Johnson County next argues that the foreclosure judgment entered before the debtor filed for bankruptcy somehow increased the significance of its tax liens on the debtor's real property so that the property should not be considered to be property of the estate or at least that equitable considerations shoud preclude applying §724(b) to the liens. Of course, the County's liens already had first priority against the property before the judgment was entered, and were entitled to be paid first if the property were sold. According to the Kansas Court of Appeals, Kansas law provides that no title passes upon entry of a foreclosure judgment; instead, equitable title passes when a foreclosure sale is confirmed, and legal title passes only at the expiration of any redemption period. In re Application of SBA for Ad Valorem Tax Exemption, 14 Kan.App.2d 600, 604-05 (1990).(1) Consequently, following the foreclosure judgment, the debtor still had both equitable and legal title to the real property, and the property passed into the bankruptcy estate upon the filing of the debtor's chapter 11 petition. See Jim Walter Homes v. Spears (In re Thompson), 894 F.2d 1227, 1228-31 (10th Cir. 1990) (under similar state law and §1322(b), even after a foreclosure judgment, debtors retain the right to cure a mortgage default at least until the foreclosure sale; obviously, the property became property of the estate despite the foreclosure judgment). Once the property became property of the estate and the case was converted to chapter 7, §724(b) became applicable to determine the distribution of the proceeds of the property, overriding the distribution scheme that would apply under Kansas law. Johnson County's equitable arguments are simply complaints that it was unfair for Congress to pass §724(b). The Court, of course, has no authority to substitute its view of fairness and equity for the clearly expressed view of Congress.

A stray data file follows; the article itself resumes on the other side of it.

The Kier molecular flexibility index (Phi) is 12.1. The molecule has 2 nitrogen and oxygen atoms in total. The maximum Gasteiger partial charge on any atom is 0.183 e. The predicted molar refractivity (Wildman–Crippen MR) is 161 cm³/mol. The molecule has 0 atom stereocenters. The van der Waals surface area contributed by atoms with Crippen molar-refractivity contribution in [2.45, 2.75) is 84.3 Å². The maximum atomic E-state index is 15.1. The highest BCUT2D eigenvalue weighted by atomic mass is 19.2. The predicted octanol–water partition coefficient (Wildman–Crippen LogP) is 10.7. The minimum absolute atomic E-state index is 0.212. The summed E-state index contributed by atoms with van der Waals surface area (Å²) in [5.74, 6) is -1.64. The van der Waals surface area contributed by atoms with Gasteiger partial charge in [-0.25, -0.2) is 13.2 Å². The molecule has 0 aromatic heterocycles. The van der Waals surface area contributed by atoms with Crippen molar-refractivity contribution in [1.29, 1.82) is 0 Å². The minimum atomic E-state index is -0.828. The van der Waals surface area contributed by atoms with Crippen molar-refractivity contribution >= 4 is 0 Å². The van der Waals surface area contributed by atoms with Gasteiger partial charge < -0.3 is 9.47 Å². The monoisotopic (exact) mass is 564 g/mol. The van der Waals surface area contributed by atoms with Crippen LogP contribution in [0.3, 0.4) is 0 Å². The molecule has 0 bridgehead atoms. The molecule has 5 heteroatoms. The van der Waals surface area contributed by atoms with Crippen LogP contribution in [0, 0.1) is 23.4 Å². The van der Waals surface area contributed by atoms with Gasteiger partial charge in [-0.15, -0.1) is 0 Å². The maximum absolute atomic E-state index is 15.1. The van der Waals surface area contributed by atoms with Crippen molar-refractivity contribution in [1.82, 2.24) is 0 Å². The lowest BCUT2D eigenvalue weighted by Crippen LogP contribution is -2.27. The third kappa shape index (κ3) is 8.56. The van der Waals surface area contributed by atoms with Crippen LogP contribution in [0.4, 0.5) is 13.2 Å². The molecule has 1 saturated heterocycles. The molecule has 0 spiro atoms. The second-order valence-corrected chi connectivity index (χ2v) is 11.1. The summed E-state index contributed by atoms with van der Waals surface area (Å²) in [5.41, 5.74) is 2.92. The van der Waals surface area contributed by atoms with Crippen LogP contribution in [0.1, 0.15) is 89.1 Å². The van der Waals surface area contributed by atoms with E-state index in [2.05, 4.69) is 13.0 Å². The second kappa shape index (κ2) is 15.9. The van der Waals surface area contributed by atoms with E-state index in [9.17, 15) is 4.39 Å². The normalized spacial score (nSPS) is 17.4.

Johnson County's third argument is that its claim for the debtor's 1993 real property taxes qualifies as an administrative expense under §503(b)(1)(B)(i), and consequently, a first priority under §507(a)(1), rather than an eighth priority under §507(a)(8), as the Court declared in its decision. Section 503 provides in pertinent part: